For Now, We Celebrate

Respect for Marriage Act Gives Us All the Freedom to Marry the One We Love

Credit: Kampus Production/Pexels

Twenty years ago, I was a field organizer in the Oregon marriage campaigns. I remember a team of volunteers coming back from knocking on doors, wide-eyed and breathing hard as they told the story of being chased from a voter’s property with a shotgun after disclosing that they were there to talk about same-sex marriage. As a young lawyer, I had studied contracts and constitutions, but as an organizer, I had a front row seat to the deep emotional connection that people had to the idea of marriage.

Marriage is not just one thing. It’s a contract. A complicated agreement between not only the partners, but the state as well. An agreement that allows — and guarantees — rights to flow from the state to the couple and its members. That’s why we’re talking about legal recognition in the first place. It’s also a meaningful, public demonstration of the love between two people. For many, it represents the validation of a couple’s union, and an ideal to which many aspire. Both of these things are important, and the combination makes marriage a talisman — something both proponents and opponents of same-sex marriage hold close to as a proxy for acceptance and protection, if not equality.

I remember the day after we lost marriage in Oregon. I remember driving up the I-5 corridor on a crystal-clear day, looking at incredibly beautiful mountains, and having a moment where I realized that the people around me — the majority of the people in the state — didn’t think that I could or should experience joy or happiness because of who I loved.

The complexities of constitutional law, and the intricacies of third-party contracts are one thing, but the impact of understanding — truly understanding — that you are protected and valued is quite another.

This week, Congress passed the Respect for Marriage Act. That is something to celebrate. The Respect for Marriage Act is historic in its scope and in its bipartisan support for the LGBTQ+ community. It’s a protective measure, designed to spring into place if the U.S. Supreme Court decides to overturn the Obergefell decision, which made same-sex marriage the law of the land across all of the United States in 2015.

While it’s limited by the complexities of the U.S. Constitution, what the Respect for Marriage Act can, and does, do is require states to recognize marriages that happen in other states, meaning that so long as a marriage takes place in a state where it’s legal, all other states have to recognize it. What it doesn’t do is require all states to allow same-sex marriages to take place within their borders.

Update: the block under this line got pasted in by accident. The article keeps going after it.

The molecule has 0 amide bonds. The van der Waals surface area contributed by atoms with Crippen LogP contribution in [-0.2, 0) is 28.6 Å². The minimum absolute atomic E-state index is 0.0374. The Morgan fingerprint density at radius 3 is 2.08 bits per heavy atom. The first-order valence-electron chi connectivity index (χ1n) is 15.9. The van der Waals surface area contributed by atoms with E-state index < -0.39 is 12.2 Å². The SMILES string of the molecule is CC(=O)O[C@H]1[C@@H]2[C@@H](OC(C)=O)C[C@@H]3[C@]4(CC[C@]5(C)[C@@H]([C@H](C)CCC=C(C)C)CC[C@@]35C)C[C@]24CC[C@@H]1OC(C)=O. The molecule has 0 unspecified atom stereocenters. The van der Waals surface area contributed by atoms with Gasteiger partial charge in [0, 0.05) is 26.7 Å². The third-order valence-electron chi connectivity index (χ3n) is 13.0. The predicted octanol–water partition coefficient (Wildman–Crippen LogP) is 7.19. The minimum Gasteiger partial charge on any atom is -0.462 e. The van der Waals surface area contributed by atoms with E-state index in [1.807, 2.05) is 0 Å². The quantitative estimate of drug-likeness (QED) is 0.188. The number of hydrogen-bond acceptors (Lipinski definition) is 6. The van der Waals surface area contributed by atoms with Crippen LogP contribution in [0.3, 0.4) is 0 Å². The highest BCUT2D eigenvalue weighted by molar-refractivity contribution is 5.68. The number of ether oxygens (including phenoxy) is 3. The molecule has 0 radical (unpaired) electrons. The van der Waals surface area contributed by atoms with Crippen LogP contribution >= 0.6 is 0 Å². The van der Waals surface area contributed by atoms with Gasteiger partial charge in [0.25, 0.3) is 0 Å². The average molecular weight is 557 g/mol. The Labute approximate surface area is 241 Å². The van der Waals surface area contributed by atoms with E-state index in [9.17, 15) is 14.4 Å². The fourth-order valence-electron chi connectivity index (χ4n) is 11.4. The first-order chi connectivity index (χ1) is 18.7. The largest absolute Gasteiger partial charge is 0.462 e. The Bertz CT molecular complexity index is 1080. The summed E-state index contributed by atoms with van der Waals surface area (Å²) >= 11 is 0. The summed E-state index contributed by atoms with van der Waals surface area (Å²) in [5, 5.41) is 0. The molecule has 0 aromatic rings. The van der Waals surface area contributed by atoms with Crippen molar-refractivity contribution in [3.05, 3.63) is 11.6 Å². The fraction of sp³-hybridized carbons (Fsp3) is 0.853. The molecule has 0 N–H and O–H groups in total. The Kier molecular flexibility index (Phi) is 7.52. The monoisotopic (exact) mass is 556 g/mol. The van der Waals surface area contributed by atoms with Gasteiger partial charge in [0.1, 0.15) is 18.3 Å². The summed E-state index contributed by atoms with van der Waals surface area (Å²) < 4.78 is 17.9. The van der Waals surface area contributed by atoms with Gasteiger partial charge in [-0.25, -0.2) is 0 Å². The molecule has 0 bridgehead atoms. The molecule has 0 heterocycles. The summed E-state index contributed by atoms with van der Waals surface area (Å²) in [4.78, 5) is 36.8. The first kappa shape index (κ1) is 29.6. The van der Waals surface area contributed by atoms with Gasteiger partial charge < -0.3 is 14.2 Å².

Twenty years ago, I watched what happened when a state went from issuing marriage licenses to same-sex couples, to issuing refunds for marriage license fees. More than 3,000 same-sex couples who had been married received refund checks in the mail for the $60 marriage license fee as their marriage certificate became nothing but a piece of paper.

The Respect for Marriage Act goes a long way toward protecting the tens of thousands of married same-sex and interracial couples in our country — and the untold others who have planned their lives around the freedom to marry the person they love. That is a good thing. It also signals that our Members of Congress are willing to protect LGBTQ+ people — something especially encouraging since there is another bill, the Equality Act, that has been passed by the House and is waiting in the Senate. The Equality Act would go even further, providing federal non-discrimination protection in education, housing, health care, and more.

This week, Congress passed the Respect for Marriage Act, and within days, the President will sign it into law. As someone who has been in the fight for marriage equality for two decades, I’ll count this as cause to celebrate, but none of us should consider it the end.

Kristin Flickinger is the executive director of Pacific Pride Foundation. She has more than 20 years of experience in the LGBTQ+ movement and studied law and government at Willamette University College of Law.

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